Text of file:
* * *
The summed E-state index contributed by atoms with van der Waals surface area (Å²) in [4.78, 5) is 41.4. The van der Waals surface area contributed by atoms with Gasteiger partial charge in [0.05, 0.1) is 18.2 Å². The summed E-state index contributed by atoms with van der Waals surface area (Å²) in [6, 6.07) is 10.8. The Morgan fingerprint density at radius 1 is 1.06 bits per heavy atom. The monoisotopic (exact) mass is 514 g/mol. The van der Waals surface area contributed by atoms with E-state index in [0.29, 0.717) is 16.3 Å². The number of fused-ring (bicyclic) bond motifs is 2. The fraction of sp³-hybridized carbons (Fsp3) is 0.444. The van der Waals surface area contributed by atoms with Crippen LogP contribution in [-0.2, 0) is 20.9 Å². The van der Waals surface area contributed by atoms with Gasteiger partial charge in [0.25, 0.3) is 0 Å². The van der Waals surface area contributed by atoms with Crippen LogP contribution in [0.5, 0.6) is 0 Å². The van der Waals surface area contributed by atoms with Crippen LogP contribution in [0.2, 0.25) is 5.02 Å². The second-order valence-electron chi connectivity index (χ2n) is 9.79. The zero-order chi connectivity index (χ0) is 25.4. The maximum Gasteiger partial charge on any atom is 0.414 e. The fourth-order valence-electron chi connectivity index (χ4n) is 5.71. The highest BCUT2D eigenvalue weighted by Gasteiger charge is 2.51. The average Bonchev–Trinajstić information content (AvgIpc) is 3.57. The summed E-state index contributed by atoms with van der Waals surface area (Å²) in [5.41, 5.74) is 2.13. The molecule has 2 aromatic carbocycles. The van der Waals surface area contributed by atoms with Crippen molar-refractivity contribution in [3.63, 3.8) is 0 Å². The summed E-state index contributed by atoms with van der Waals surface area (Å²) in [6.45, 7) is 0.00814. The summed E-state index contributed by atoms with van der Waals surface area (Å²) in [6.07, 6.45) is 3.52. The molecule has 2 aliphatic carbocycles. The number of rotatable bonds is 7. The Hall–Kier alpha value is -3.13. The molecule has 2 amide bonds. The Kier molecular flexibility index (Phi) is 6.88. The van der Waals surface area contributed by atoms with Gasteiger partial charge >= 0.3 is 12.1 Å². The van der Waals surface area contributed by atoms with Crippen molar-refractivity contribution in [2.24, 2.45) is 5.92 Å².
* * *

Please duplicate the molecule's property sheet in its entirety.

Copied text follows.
The summed E-state index contributed by atoms with van der Waals surface area (Å²) in [4.78, 5) is 41.4. The van der Waals surface area contributed by atoms with Gasteiger partial charge in [0.05, 0.1) is 18.2 Å². The summed E-state index contributed by atoms with van der Waals surface area (Å²) in [6, 6.07) is 10.8. The Morgan fingerprint density at radius 1 is 1.06 bits per heavy atom. The monoisotopic (exact) mass is 514 g/mol. The van der Waals surface area contributed by atoms with E-state index in [0.29, 0.717) is 16.3 Å². The number of fused-ring (bicyclic) bond motifs is 2. The fraction of sp³-hybridized carbons (Fsp3) is 0.444. The van der Waals surface area contributed by atoms with Crippen LogP contribution in [-0.2, 0) is 20.9 Å². The van der Waals surface area contributed by atoms with Gasteiger partial charge in [0.25, 0.3) is 0 Å². The van der Waals surface area contributed by atoms with Crippen LogP contribution in [0.5, 0.6) is 0 Å². The van der Waals surface area contributed by atoms with Crippen LogP contribution in [0.2, 0.25) is 5.02 Å². The second-order valence-electron chi connectivity index (χ2n) is 9.79. The zero-order chi connectivity index (χ0) is 25.4. The maximum Gasteiger partial charge on any atom is 0.414 e. The fourth-order valence-electron chi connectivity index (χ4n) is 5.71. The highest BCUT2D eigenvalue weighted by Gasteiger charge is 2.51. The average Bonchev–Trinajstić information content (AvgIpc) is 3.57. The summed E-state index contributed by atoms with van der Waals surface area (Å²) in [5.41, 5.74) is 2.13. The molecule has 2 aromatic carbocycles. The van der Waals surface area contributed by atoms with Crippen molar-refractivity contribution in [3.63, 3.8) is 0 Å². The summed E-state index contributed by atoms with van der Waals surface area (Å²) in [6.45, 7) is 0.00814. The summed E-state index contributed by atoms with van der Waals surface area (Å²) in [6.07, 6.45) is 3.52. The molecule has 2 aliphatic carbocycles. The number of rotatable bonds is 7. The Hall–Kier alpha value is -3.13. The molecule has 2 amide bonds. The Kier molecular flexibility index (Phi) is 6.88. The van der Waals surface area contributed by atoms with Gasteiger partial charge >= 0.3 is 12.1 Å². The van der Waals surface area contributed by atoms with Crippen molar-refractivity contribution in [2.24, 2.45) is 5.92 Å².